The rule of thumb for the length of an effective lead magnet is making it concise and actionable.
“Most likely, people opted in to get your lead magnet as an impulse,” said, David Boutin, the Content Manager at Social Quant. “Don't send them an encyclopedia. It will be a ton of work for you to create and they’ll probably take one look and drop it like it’s hot,” he added.
Create a lead magnet that is as long as it needs to be, whether that’s 500 words, five minutes of audio or otherwise. Don’t work towards a particular word count or time limit. Instead cover the topic in enough depth to ensure it’s genuinely useful for your audience.
Step 3: Package & Distribute
One of the most overlooked parts of the process is how your lead magnet is presented and shared with your audience.
Whether it lives on a landing page, is part of your email newsletter, is the focus of a Facebook ad or otherwise, a lead magnet needs to both explained and distributed to your intended leads.
When explaining your lead magnet, the small details of its packaging matter like the copy used on the landing page to access it, the image included and more.
The packaging should quickly explain what your lead magnet actually is and provide context as to how it can be used to your audience’s benefit.
Even if you have the most useful and impactful lead magnet in the world, if you can’t explain it concisely than no one will ever access it. Simply creating a lead magnet and publishing isn’t enough to get it seen by the right people you’d like to reach.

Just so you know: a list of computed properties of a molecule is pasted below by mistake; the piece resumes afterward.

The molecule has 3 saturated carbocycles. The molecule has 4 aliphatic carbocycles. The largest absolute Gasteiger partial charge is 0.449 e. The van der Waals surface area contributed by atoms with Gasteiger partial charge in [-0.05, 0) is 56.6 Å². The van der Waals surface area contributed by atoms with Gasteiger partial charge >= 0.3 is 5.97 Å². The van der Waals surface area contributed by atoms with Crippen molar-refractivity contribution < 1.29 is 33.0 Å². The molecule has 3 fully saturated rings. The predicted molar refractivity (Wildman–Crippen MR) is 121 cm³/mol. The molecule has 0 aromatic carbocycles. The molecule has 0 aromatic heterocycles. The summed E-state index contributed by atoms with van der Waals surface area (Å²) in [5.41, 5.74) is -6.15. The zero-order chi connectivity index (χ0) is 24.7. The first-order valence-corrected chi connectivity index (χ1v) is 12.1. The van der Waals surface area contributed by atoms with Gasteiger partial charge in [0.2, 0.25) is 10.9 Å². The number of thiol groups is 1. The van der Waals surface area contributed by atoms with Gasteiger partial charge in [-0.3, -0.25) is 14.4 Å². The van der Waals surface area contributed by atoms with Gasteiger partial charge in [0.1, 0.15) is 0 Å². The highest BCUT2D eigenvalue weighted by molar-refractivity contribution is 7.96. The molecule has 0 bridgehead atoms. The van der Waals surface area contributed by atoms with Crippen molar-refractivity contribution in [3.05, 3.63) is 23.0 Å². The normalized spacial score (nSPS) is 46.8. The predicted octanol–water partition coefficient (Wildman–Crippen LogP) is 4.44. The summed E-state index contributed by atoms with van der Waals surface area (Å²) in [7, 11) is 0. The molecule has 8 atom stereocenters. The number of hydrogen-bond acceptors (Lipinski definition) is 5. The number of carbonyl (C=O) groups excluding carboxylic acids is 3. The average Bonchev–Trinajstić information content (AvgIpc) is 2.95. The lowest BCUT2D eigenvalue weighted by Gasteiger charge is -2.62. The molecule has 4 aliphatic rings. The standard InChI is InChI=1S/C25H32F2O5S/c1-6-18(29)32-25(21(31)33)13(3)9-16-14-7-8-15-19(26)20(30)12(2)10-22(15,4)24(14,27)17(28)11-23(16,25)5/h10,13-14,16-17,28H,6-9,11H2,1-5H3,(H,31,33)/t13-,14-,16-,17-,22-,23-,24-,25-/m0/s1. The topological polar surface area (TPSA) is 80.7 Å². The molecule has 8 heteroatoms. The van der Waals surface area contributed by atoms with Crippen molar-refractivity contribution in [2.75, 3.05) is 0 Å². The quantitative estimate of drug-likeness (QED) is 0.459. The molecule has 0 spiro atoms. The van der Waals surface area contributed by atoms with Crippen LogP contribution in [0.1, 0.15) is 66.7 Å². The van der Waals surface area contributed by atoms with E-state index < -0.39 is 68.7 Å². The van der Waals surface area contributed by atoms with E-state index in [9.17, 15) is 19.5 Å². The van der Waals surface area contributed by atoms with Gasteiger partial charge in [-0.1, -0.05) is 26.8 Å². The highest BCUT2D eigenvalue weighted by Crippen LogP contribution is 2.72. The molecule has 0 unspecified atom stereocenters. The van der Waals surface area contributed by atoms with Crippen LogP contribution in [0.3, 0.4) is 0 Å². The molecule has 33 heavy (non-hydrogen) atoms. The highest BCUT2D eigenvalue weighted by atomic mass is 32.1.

Here are a few examples of how others packaged their lead magnets:
- Michael Hyatt’s Inside My Toolbox PDF - This lead magnet is explained concisely in an article and the cover for the PDF has an engaging headline that further emphasizes its subject. The fact that the author is a New York Times bestseller is included on the cover as well to further establish the credibility of the information shared in the resource.
- Less Accounting’s Guide to Invoicing - The software company has a pop-up included on their homepage prompting visitors to download their latest guide on how to effectively invoice clients. The pop-up quickly articulates what the resource is about with the headline and the copy included explains why the document is worth downloading, especially with the mention that it’s a quick five-minute read.
- Cardinal Path’s Webinar on Marketing Budgets - To access the company’s webinar on crafting a marketing budget, viewers must fill out a form on a landing page that includes copy about the resource as well as photos of the presenters and their titles to both humanize them and add credibility to their perspective.